Ms Jackson was charged on Wednesday via summons in NSW with 70 counts of obtaining property by deception and other fraud related offences.
She refused requests to be interviewed by Victorian detectives, despite rising to fame as a union whistleblower who had assisted police in investigating her former union colleagues.
Fairfax Media has confirmed some of Ms Jackson’s closest former union allies have agreed to testify against her.
She has been summonsed to face the Melbourne Magistrates Court on September 19.
The police investigation has spent months tracing the movement of union funds into bank accounts controlled by Ms Jackson.
The total amount of the alleged fraud is believed to be in the hundreds of thousands of dollars.
Last August, Ms Jackson was ordered to pay $1.4 million in civil damages after she was found to have stolen money from the HSU.
Her unauthorised spending included large purchases of clothes, fine dining, grocery and liquor shopping, mortgage repayments, flights and hotels.
Federal Court Justice Richard Tracey found Ms Jackson had misused her position as head of the union to fraudulently gain financial advantage.
He also found Ms Jackson had misappropriated union money from a financial settlement with the Peter MacCallum cancer hospital in Melbourne.
Ms Jackson shot to prominence as a whistleblower alleging corruption within her disgraced union involving former ALP national president Michael Williamson, who is now in jail.
As the newly-elected Abbott government pursued its political enemies through its royal commission into union corruption it held Ms Jackson up as a heroine.
Former prime minister Tony Abbott once lauded her as a “brave, decent woman”, while frontbencher Christopher Pyne said she would be remembered as a “lion of the union movement”.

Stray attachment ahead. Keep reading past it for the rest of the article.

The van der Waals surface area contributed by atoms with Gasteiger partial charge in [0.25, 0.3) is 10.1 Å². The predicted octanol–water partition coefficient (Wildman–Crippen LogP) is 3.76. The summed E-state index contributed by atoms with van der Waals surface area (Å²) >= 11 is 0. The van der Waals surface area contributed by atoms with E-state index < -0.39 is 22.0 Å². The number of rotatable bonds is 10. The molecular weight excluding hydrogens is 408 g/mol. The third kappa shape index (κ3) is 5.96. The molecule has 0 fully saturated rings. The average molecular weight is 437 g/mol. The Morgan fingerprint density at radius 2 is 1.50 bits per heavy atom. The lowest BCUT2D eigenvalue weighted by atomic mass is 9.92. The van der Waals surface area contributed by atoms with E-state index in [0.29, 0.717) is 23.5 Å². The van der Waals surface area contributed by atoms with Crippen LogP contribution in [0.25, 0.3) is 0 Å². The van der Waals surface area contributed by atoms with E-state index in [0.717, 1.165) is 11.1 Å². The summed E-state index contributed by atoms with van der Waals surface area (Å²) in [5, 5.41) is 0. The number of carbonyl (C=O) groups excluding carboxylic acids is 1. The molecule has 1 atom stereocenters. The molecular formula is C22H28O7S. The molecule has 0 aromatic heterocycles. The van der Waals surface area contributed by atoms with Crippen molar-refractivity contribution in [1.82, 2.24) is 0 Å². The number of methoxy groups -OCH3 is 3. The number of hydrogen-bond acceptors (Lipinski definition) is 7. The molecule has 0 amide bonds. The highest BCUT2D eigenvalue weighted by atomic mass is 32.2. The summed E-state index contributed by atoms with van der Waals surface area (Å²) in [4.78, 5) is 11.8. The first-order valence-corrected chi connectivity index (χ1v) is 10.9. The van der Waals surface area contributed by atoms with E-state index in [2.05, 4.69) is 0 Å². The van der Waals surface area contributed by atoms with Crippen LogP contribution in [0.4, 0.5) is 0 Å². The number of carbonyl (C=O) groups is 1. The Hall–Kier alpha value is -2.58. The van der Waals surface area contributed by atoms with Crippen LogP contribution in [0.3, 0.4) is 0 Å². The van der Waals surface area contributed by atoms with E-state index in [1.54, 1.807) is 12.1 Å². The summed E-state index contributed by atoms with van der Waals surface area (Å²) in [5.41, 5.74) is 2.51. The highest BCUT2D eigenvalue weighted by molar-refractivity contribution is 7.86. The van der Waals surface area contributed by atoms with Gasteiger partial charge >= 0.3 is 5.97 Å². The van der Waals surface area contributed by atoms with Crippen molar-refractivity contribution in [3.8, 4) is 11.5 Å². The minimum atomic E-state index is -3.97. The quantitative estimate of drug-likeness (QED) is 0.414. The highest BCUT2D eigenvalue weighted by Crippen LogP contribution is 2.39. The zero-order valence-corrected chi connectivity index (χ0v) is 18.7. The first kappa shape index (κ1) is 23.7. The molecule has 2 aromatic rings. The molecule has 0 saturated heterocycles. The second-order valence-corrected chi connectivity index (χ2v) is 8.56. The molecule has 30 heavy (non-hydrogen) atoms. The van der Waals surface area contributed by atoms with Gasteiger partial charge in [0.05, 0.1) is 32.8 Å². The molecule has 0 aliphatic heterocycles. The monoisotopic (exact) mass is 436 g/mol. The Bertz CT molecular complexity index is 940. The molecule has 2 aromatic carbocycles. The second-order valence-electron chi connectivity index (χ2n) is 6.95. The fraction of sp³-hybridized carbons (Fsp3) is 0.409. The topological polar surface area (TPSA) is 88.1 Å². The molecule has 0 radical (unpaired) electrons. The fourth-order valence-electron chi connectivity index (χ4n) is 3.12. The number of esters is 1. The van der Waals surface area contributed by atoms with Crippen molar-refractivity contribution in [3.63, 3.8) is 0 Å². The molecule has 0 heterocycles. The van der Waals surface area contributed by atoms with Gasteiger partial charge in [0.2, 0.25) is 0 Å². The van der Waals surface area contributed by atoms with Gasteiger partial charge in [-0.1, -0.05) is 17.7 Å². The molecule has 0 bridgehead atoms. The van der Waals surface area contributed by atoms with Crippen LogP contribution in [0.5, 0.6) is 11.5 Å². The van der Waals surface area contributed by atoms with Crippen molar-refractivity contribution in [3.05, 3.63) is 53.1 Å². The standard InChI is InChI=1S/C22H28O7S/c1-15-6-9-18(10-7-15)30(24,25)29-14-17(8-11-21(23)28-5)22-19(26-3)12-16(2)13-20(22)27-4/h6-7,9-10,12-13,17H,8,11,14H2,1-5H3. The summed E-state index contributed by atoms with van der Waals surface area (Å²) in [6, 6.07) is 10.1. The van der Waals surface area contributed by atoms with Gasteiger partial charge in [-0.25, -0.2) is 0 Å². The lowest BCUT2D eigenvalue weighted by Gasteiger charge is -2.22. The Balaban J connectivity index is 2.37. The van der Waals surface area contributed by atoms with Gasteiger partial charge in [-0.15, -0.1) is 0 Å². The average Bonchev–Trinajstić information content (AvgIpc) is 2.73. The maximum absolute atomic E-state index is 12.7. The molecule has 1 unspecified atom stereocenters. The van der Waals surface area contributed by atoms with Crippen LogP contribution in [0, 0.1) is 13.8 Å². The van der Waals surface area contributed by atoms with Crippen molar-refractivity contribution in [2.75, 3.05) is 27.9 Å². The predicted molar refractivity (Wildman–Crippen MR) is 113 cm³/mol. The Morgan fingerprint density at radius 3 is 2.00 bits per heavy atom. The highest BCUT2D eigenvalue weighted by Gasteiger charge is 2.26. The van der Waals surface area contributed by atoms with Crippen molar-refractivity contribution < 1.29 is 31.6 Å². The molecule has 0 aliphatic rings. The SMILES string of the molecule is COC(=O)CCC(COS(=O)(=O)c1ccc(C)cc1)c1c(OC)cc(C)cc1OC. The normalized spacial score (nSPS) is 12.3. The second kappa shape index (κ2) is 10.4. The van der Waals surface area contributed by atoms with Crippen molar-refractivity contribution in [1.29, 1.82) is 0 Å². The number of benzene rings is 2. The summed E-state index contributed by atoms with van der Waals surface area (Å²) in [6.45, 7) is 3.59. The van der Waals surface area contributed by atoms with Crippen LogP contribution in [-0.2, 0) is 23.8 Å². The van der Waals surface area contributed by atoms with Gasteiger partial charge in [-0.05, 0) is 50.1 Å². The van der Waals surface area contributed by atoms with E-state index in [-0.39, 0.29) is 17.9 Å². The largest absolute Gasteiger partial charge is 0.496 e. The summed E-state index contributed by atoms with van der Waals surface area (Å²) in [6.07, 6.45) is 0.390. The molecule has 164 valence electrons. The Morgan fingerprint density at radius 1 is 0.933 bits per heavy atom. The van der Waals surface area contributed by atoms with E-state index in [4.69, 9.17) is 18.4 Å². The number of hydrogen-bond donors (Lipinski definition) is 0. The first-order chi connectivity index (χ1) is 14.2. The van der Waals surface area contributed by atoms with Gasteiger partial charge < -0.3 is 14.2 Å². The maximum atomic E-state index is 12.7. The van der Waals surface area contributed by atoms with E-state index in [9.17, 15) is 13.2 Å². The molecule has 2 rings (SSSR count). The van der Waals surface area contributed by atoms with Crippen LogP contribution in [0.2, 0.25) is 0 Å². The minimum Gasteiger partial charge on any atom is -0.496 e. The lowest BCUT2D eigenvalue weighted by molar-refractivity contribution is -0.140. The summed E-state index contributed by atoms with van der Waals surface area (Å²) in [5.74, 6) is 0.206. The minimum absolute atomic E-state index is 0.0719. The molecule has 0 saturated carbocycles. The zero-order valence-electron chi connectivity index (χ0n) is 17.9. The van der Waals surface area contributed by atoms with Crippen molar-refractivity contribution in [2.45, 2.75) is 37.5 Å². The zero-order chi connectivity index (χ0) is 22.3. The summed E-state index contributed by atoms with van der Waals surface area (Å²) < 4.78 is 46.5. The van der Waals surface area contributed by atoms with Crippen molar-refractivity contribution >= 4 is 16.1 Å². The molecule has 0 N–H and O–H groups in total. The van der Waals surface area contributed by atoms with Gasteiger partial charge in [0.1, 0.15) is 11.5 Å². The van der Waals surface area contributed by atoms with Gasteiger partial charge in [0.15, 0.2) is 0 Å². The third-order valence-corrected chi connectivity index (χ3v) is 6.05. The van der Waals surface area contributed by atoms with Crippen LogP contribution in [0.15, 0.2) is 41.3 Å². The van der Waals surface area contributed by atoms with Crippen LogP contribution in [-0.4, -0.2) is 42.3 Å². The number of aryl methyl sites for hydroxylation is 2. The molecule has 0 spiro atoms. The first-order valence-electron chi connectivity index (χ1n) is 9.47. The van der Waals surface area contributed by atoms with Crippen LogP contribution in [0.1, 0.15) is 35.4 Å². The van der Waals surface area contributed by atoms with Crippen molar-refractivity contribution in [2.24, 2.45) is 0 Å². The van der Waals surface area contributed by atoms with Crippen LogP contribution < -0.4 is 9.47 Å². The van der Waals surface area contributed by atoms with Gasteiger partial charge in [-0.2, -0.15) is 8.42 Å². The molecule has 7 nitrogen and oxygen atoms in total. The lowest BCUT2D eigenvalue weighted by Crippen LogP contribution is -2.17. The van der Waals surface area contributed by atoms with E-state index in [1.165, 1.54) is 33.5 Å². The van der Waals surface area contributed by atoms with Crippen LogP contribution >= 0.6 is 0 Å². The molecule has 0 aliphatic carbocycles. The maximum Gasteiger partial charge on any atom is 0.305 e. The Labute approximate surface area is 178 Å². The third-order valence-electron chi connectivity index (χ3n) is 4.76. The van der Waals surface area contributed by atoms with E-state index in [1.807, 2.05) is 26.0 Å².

In its early stages, Ms Jackson was treated more gently by the royal commission than other union and Labor witnesses.
But things started to turned sour for Ms Jackson following Fairfax Media investigations from April 2014 into her control and use of a union slush fund.
Fairfax Media also exposed details of questionable deals struck by Ms Jackson in 2003 with the Peter MacCallum hospital.
A $250,000 payment from the hospital to her union helped settle a back-pay dispute where workers were owed more than $3 million. But the workers did not receive that back-pay – the money was used to kick-start a slush fund used by Ms Jackson for political and personal purposes.
Her stocks hit a new low in 2015 when she gambled on an intimate profile with ABC’s Four Corners that turned into a public relations disaster.
Ms Jackson was an active player in Labor factional politics in Victoria and a long-time ally of right-wing powerbroker David Feeney. She was known to be interested in a parliamentary career.
She had also been close to Bill Shorten until the two fell out badly ahead of the 2007 federal election, including over which candidate to support in a bitter preselection fight for the marginal seat of Corangamite.
It is likely Ms Jackson will face a committal hearing in the Melbourne Magistrates Court next year. If the charges are proven, the former union leader could face a jail sentence or large fines.
She has previously denied any wrongdoing and did not return calls on Tuesday.
In its final report in December 2015, the royal commission recommended Ms Jackson also be investigated for giving potentially false or misleading evidence.
It is understood she is still being investigated for possible perjury related offences and may face charges on a second front.
The investigation has been run by Victoria Police’s Taskforce Heracles, which in December last year charged senior CFMEU officials John Setka and Shaun Reardon with blackmail.
“Taskforce Heracles detectives have charged a 49-year-old NSW woman with 70 counts of theft and deception-related offences as a part of an ongoing investigation,” a Victoria Police spokeswoman said.
“She will appear at the Melbourne Magistrates Court on 19 September.”
The taskforce includes AFP and Victorian police investigators, and was set up as part of the royal commission into union corruption.